Baku: Canadian FM’s unilateral stance on Karabakh peace deal regretful

12 November 2020 15:36 (UTC+04:00)

By Vafa Ismayilova

The Azerbaijani Foreign Ministry has expressed regret over the Canadian foreign minister's unilateral pro-Armenian position on the cessation of military operations between Armenia and Azerbaijan.

“The one-sided statement made by the Canadian foreign minister on the cessation of military operations between Armenia and Azerbaijan, in which pro-Armenian sentiments are openly expressed, is regrettable,” ministry said on its website on November 12.

The ministry later added: “It seems that the Canadian foreign minister, who failed to make any statement condemning the occupation of Azerbaijani territories for nearly 30 years and the violation of human rights of hundreds of thousands of Azerbaijanis, and supporting the implementation of the UN Security Council’s relevant resolutions, started to engage in the settlement [of the Nagorno-Karabakh conflict] now.”

No state, particularly those located far from this territory cannot be more interested in regional peace and security than the regional countries, the ministry said.

“If Canada is really interested in ensuring lasting regional peace, then it should behave in line with principles of international law and the UN Security Council resolutions. The opposite of this is nothing than undermining a political solution to the conflict and the establishment of regional peace,” the statement said.

On November 10, 2020, Azerbaijani President Ilham Aliyev, Armenian Prime Minister Nikol Pashinyan and Russian President Vladimir Putin signed a joint declaration to stop hostilities between Armenia and Azerbaijan.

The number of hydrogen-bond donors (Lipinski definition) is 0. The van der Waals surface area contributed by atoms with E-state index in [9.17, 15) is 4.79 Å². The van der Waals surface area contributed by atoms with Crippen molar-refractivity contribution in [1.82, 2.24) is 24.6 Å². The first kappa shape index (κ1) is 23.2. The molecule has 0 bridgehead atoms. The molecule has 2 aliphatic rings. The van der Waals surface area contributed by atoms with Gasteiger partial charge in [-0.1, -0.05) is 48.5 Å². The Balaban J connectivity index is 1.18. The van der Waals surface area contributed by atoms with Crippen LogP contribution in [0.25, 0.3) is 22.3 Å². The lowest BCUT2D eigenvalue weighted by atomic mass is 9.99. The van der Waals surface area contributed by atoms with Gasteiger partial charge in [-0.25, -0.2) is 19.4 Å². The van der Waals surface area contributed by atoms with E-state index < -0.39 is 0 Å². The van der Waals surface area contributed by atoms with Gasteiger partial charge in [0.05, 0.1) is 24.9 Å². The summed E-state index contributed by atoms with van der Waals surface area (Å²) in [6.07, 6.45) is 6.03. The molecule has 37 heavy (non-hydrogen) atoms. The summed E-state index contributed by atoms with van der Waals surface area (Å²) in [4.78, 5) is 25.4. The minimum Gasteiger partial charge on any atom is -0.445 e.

Under the deal, Russian peacekeepers are deployed in the region to patrol frontlines. Turkey also takes part in the peacekeeping process. Turkey and Russia signed a deal on creating a Turkish-Russian joint ceasefire monitoring centre.

The clashes between Armenia and Azerbaijan resumed after Armenia launched large-scale attacks on Azerbaijani forces and civilians on September 27. Five Azerbaijani civilians were killed on the first day of the Armenian attacks. Ninety-three Azerbaijani civilians were killed in Armenian's indiscriminate attacks on Azerbaijani civilians. Azerbaijan launched counter-offensive operations that ended in the liberation of over 300 settlements, villages. Azerbaijan also liberated five city centres and the historic Shusha city.  

The 44 days of war ended with the Russian-brokered peace deal signed on November 9 by the Azerbaijani, Russian and Armenian leaders. The peace agreement entered force on November 10 and envisages the de-occupation of Azerbaijan’s Kalbajar, Aghdam and Lachin regions by December 1 as well as the return of Azerbaijani IDPs to Azerbaijan’s Nagorno-Karabakh and the seven adjacent regions under the control of the United Nations High Commissioner for Refugees.

The peace agreement ended the 30-years-old conflict between Baku and Yerevan over Azerbaijan’s Nagorno-Karabakh region that along with the seven adjacent districts came under the occupation of Armenian armed forces in the war in the early 1990s. For about three decades, Armenia failed to implement the UN Security Council resolutions (822, 853, 874 and 884)  demanding the withdrawal of its troops, which was the main obstacle to the resolution of the conflict. 

The OSCE Minsk Group co-chaired by the United States, Russia and France had been mediating the Armenian-Azerbaijani conflict since the signing of the volatile cease-fire agreement in 1994. The Minsk Group’s efforts resulted in no progress as Armenia refused to abide by the UN Security Council resolutions.

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